I know that Christmas is just days away. I should probably be writing about defusing holiday stress, how we observe advent, or homemade gift ideas. You know, the usual Christmas-time blog stuff. As I type I am watching my mom and my two kiddos string the lights on to the Christmas tree here at their house where we are visiting for the holidays (halfway across the country from us). I’m feeling very Christmasish… but it’s more of a wordless-soul-saturating-exhaling of just simply enjoying the moments. I just can’t bring myself to write out the stuff I’m living and thinking right now, because I’m too busy savouring it all.
So, I want to write about the mad swirling of thoughts that rush through my brain lately on a quite unrelated topic. I’ve been researching and reading about education (specifically of children, more specifically with a mind to my own children) since before my first child was even born (over three years ago).
A long time ago – possibly before I even got married almost a decade ago – I acquired the notion that when I had children of my own, I wanted to homeschool them. I don’t remember how that desire came about, but I know that I’ve had it for a very long time. Since my children have been born the desire has remained constant, but my knowledge on the subject has been steadily increasing and widening.
I used to think that homeschooling meant setting up a little classroom in my home, teaching the kiddos a math/science/language/writing unit, then getting them to do worksheets, projects (oh! the bristol board fun we could have!), essays, and tests. Regular school done at home with just us, in essence.
Then I discovered that there are in fact very different philosophical approaches as to the best way to educate children. Many of them, actually. There is the Traditional Method, the Unit Study Method, the Charlotte Mason Method, the Unschooling Method, the Classical Method, the Literature-Based Method, the Workbox Method, the Leadership Education Method, and the Eclectic Method. You can read descriptions and find links for further research into each of these methods from this post (and the Part Two follow-up post) at Simple Homschool (an excellent blog on all things homeschool with many contributing writers and experts). There are undoubtedly even more not covered in that post.
So, if you thought that homeschooling was simply about deciding which curriculum to use, then you (like me several years ago) have a lot of reading ahead of you. Assuming you want to make a fully informed decision, that is. That is not meant to intimidate or scare you though – I very much enjoy my research, and continue to find it exciting and gratifying.
As I have read and researched and engaged in many a discussion with my husband, I have found myself naturally gravitating toward one or two specific philosophies. At this point I am most drawn toward and convinced by the philosophy of the Unschooling method (which is perhaps the most different of them all), with perhaps some eclectic bits and pieces thrown in as desired, and a definite nod to the Leadership Education Method (at least from what I have read so far since my very recent introduction via this website, as it seems to mesh quite well with the unschooling method. I believe the founder was a Mormon, which doesn’t necessarily negate the method but it is a note of importance, in my mind).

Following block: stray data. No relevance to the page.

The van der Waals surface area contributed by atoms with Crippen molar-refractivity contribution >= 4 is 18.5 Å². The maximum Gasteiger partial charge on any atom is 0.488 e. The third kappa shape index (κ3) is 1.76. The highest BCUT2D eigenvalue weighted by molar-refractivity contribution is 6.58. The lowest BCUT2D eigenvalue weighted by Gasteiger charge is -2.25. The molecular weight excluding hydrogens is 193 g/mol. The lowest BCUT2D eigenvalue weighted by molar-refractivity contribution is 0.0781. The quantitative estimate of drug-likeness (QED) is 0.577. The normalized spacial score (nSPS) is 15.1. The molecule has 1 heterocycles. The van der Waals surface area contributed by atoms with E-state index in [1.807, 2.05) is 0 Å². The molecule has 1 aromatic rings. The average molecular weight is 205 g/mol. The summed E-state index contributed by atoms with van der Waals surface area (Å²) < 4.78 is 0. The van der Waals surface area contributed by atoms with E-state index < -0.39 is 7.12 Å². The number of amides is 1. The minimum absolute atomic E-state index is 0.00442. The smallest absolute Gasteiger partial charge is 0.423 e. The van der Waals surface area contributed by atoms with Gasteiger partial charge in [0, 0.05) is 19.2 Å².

Unschooling is built on two simple observations, as outlined by this article. First, that children are natural learners. Second, that “forced learning kills the desire to learn”. I plan to do a follow-up post on Unschooling, going more in depth, but for now I will just say that from all I have come to believe and observe in my own children, the idea of unschooling is probably the most incredible and potentially life-altering possibility I have come across in a very long time. I hardly dare to allow myself to become too excited about it because it is much, much larger than simply my kids’ schooling plans. It is a way of life that busts out of the box with a vigour and revolutionary mindset. When you wholeheartedly believe that the system offered by society is inherently flawed and harmful to children, this possibility of a better way simply quivers with wide-eyed excitement and inspiration.
If you want to know more about unschooling or interest-led learning (terms often used interchangeably), then be sure to explore the following resources:
Curious About Unschooling? (the same article linked above)
Some books I am hoping to read soon:
Dumbing Us Down: The Hidden Curriculum of Compulsory Schooling (by John Taylor Gatto. I am partway through this one already)
How Children Learn (by John Holt. He also wrote “How Children Fail”)
There are lots more books by the above authors that I want to check out, as well as tons of other resources beyond that. If you are someone who tends to dismiss things like this as way too hippy/weird/out-of-the-box/crazy without really truly looking into it first, then my challenge to you is to do your research and then get back to me. Let’s discuss, let’s learn together, and let’s encourage each other to give our children the best possible opportunity to learn and succeed in life.
I know that any (good) parent truly wants the best for their child. I believe that providing the opportunity for my child to learn in a way that is most conducive to his success – even if it’s way out of the box – is not only my duty as a parent, but my privilege. And so I carry on with this journey researching unschooling and other philosophies of education, keeping an open mind to learn and a passionate heart, hoping that my children will learn to do the same.